Bipartisan Bill

PUBLISHED: 7:53 PM 14 Sep 2018

Dogs And Cats Are Off The Plate Thanks To New House Bill

It remains legal to consume these pets in 44 states.

No longer legally an option for the dinner plate.

Multiculturalism isn’t going to see dogs and cats legally eaten in the United States any longer, thanks to a new House bill, WFMY 2 News reported.

While quite rare, the eating of dogs and cats is technically still legal in 44 of the 50 states. Reps. Vern Buchanan (R-FL) and Alcee Hastings (D-FL) sponsored the bipartisan bill that “would amend the federal Animal Welfare Act to ban the slaughter of dogs and cats for human consumption” in America. The slaughter law will work to save a lot of critters from being dinner.

The bill passed via a voice vote on Wednesday.

It would make it illegal to “knowingly slaughter, transport, possess, buy, sell or donate dogs or cats or their parts for human consumption” and those that do would be fined up to $5,000.

Buchanan is hopeful that the “Senate will pass the Dog and Cat Meal Trade Prohibition Act before Congress adjourns” for autumn. The U.S.A Today reported that, when it comes to the fair and humane treatment of animals, it is one of the few areas where the left and right agree, after all.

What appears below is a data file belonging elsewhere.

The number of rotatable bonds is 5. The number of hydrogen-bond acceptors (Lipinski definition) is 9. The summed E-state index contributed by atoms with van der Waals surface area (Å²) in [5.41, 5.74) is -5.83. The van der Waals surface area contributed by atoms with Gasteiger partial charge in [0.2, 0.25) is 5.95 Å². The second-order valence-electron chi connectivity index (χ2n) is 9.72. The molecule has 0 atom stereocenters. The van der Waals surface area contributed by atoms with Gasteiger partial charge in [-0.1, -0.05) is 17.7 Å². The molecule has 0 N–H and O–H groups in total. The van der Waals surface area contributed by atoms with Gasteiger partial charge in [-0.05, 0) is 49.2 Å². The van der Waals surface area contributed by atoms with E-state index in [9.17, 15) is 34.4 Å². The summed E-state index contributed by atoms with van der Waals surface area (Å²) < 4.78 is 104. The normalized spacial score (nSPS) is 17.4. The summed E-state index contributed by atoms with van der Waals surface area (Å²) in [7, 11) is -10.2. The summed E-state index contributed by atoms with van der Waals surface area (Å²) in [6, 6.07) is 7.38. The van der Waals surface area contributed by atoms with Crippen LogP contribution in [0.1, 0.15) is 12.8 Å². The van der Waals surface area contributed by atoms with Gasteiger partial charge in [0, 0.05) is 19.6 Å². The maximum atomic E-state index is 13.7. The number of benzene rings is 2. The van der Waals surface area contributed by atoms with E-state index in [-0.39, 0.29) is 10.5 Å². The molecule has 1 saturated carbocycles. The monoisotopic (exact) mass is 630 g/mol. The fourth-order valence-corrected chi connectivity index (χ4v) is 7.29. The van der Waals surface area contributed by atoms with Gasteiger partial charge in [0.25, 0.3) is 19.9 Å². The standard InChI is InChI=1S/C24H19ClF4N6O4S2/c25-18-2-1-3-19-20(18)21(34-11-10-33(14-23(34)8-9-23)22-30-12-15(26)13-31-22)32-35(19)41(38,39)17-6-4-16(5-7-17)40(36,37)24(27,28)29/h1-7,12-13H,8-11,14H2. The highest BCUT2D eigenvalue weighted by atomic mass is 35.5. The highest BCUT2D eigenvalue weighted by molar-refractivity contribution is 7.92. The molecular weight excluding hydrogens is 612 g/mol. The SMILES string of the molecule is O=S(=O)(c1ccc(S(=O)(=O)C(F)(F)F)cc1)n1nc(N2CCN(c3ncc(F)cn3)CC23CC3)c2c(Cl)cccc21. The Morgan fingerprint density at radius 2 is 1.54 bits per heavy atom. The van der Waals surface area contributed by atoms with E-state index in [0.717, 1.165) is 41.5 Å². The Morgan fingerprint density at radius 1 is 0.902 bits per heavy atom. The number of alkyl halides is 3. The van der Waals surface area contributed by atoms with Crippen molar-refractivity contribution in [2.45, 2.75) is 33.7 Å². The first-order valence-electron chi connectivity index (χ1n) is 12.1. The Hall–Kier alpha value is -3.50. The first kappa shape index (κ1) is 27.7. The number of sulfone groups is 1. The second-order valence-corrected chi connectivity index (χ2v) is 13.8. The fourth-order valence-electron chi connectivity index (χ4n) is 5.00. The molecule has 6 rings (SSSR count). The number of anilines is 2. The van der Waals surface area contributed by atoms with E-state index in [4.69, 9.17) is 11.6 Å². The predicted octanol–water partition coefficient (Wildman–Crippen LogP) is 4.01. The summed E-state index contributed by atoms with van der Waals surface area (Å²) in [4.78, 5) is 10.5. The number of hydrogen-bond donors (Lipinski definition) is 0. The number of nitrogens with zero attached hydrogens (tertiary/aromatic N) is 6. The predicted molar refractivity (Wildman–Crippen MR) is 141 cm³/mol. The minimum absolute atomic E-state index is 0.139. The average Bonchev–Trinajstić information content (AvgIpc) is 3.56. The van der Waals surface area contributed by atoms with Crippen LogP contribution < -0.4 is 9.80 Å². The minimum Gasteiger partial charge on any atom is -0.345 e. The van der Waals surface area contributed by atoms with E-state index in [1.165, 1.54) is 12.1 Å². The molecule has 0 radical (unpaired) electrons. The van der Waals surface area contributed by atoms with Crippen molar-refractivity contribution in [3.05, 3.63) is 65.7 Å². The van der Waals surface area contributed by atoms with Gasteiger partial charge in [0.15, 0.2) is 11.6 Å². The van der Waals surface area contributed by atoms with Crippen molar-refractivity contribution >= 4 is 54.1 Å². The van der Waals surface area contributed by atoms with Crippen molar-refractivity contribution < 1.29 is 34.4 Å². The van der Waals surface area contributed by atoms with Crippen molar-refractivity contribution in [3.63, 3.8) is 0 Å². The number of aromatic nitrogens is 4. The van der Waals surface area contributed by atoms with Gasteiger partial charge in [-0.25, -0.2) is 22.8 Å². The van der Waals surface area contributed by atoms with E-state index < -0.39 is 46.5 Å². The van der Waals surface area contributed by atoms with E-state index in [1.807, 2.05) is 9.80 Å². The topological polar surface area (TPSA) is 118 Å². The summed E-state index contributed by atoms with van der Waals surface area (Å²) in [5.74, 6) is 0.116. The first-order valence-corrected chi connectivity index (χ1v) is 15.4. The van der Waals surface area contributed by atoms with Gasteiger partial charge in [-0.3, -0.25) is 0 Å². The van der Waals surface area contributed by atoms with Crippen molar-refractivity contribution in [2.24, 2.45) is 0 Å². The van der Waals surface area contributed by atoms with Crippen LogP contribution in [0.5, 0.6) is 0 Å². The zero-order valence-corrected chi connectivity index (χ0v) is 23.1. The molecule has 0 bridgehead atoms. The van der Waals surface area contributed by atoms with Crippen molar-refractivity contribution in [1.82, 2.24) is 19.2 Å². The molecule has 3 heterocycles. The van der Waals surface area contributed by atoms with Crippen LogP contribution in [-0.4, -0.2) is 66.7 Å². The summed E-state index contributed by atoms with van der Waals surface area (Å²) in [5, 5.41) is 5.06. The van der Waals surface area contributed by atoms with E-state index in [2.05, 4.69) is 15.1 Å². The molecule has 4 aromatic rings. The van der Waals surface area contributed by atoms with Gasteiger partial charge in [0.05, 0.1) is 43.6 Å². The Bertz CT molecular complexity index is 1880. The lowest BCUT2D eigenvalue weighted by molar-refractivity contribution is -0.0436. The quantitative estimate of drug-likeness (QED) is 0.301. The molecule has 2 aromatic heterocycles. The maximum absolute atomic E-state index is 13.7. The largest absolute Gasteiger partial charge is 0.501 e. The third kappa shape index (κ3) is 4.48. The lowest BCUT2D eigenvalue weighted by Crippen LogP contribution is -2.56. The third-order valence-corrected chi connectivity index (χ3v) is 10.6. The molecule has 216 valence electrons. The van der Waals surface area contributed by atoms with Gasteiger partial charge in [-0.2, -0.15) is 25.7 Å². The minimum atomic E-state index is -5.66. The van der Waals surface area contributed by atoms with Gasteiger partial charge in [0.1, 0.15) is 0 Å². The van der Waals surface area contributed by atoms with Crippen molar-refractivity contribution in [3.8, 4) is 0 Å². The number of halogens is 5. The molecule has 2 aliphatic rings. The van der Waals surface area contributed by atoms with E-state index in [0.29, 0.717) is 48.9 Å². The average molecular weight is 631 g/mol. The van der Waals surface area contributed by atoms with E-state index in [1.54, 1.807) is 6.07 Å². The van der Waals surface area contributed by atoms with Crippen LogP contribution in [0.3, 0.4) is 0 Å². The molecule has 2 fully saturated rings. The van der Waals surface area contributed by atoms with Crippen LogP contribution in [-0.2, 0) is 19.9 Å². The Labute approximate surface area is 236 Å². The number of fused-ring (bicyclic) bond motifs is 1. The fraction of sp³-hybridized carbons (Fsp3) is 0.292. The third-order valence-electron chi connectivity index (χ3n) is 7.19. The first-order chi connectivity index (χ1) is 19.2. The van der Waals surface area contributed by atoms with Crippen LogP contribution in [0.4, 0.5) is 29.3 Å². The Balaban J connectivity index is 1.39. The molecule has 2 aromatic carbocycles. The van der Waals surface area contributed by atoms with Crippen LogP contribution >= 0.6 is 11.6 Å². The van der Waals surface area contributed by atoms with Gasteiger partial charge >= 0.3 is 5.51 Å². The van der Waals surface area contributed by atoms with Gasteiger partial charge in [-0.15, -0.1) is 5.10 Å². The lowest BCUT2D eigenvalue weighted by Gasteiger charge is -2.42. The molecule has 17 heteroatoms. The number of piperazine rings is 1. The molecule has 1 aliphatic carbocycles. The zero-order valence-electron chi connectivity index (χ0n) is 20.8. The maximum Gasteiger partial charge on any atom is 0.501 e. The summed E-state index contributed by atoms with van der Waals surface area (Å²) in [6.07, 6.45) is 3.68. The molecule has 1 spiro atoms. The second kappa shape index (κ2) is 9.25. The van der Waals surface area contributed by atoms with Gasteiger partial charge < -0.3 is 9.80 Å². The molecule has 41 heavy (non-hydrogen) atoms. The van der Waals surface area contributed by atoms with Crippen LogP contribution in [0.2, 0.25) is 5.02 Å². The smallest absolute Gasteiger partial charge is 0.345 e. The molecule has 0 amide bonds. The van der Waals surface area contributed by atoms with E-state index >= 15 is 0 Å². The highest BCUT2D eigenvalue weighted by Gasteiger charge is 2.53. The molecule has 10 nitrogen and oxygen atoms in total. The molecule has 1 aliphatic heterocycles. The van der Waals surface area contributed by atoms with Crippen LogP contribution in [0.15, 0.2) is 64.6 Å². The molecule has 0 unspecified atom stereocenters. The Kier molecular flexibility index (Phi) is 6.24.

Many animals right’s groups have been quite happy to hear of this because they have found that there is an underground market for such dishes in America.

Already, slaughterhouses were banned from dealing in such meat and it could not be sold in stores. However, people were not banned from eating the meat or selling it among those who do in many states.

Dogs and cats provide love and companionship to millions of people and should not be slaughtered and sold as food,” said the Republican from Florida.

The House also passed a non-binding resolution urging “China, South Korea, Vietnam, Thailand, the Philippines, Indonesia, Cambodia, Laos, India,” and others to stop using dogs and cats as food. This may be a hard sell in many nations where these animals are either eaten as fine cuisine or due to poverty, but Taiwan in 2017, became the first Asian nation to ban the use of these pets as food, so it can happen.

This bill is a reflection of our values and gives us a greater standing in urging all other countries to end this horrific practice once and for all,” stated Hastings.

These animals are our dutiful companions and not our dinner fare,” said Marty Irby, the executive director of Animal Wellness Action.

Many animal lovers in the U.S. and elsewhere agree, and thanks to this House bill, it seems that Uncle Sam will, too.